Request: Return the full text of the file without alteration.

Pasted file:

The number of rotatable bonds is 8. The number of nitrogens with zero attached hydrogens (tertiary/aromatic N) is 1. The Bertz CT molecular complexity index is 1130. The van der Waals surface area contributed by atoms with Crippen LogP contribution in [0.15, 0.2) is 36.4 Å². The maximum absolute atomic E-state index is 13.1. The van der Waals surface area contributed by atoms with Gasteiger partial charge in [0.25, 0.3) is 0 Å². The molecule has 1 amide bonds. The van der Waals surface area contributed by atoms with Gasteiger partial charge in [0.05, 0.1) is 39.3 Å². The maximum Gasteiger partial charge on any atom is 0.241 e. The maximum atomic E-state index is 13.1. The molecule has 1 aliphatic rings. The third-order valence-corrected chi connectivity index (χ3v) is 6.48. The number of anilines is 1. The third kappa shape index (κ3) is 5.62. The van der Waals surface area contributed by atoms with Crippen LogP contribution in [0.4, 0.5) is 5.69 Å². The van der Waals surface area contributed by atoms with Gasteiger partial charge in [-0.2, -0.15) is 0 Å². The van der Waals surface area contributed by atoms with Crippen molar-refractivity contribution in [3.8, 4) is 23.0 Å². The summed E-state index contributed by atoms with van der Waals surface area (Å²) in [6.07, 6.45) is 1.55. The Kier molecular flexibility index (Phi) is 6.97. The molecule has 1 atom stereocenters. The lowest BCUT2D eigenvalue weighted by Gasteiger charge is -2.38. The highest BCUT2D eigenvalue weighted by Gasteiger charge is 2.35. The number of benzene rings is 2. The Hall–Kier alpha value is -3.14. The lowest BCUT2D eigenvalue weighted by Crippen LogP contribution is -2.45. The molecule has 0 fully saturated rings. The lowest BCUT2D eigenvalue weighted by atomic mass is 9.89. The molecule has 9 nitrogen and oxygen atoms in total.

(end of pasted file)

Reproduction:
The number of rotatable bonds is 8. The number of nitrogens with zero attached hydrogens (tertiary/aromatic N) is 1. The Bertz CT molecular complexity index is 1130. The van der Waals surface area contributed by atoms with Crippen LogP contribution in [0.15, 0.2) is 36.4 Å². The maximum absolute atomic E-state index is 13.1. The van der Waals surface area contributed by atoms with Gasteiger partial charge in [0.25, 0.3) is 0 Å². The molecule has 1 amide bonds. The van der Waals surface area contributed by atoms with Gasteiger partial charge in [0.05, 0.1) is 39.3 Å². The maximum Gasteiger partial charge on any atom is 0.241 e. The maximum atomic E-state index is 13.1. The molecule has 1 aliphatic rings. The third-order valence-corrected chi connectivity index (χ3v) is 6.48. The number of anilines is 1. The third kappa shape index (κ3) is 5.62. The van der Waals surface area contributed by atoms with Crippen LogP contribution in [0.4, 0.5) is 5.69 Å². The van der Waals surface area contributed by atoms with Gasteiger partial charge in [-0.2, -0.15) is 0 Å². The van der Waals surface area contributed by atoms with Crippen molar-refractivity contribution in [3.8, 4) is 23.0 Å². The summed E-state index contributed by atoms with van der Waals surface area (Å²) in [6.07, 6.45) is 1.55. The Kier molecular flexibility index (Phi) is 6.97. The molecule has 1 atom stereocenters. The lowest BCUT2D eigenvalue weighted by Gasteiger charge is -2.38. The highest BCUT2D eigenvalue weighted by Gasteiger charge is 2.35. The number of benzene rings is 2. The Hall–Kier alpha value is -3.14. The lowest BCUT2D eigenvalue weighted by Crippen LogP contribution is -2.45. The molecule has 0 fully saturated rings. The lowest BCUT2D eigenvalue weighted by atomic mass is 9.89. The molecule has 9 nitrogen and oxygen atoms in total.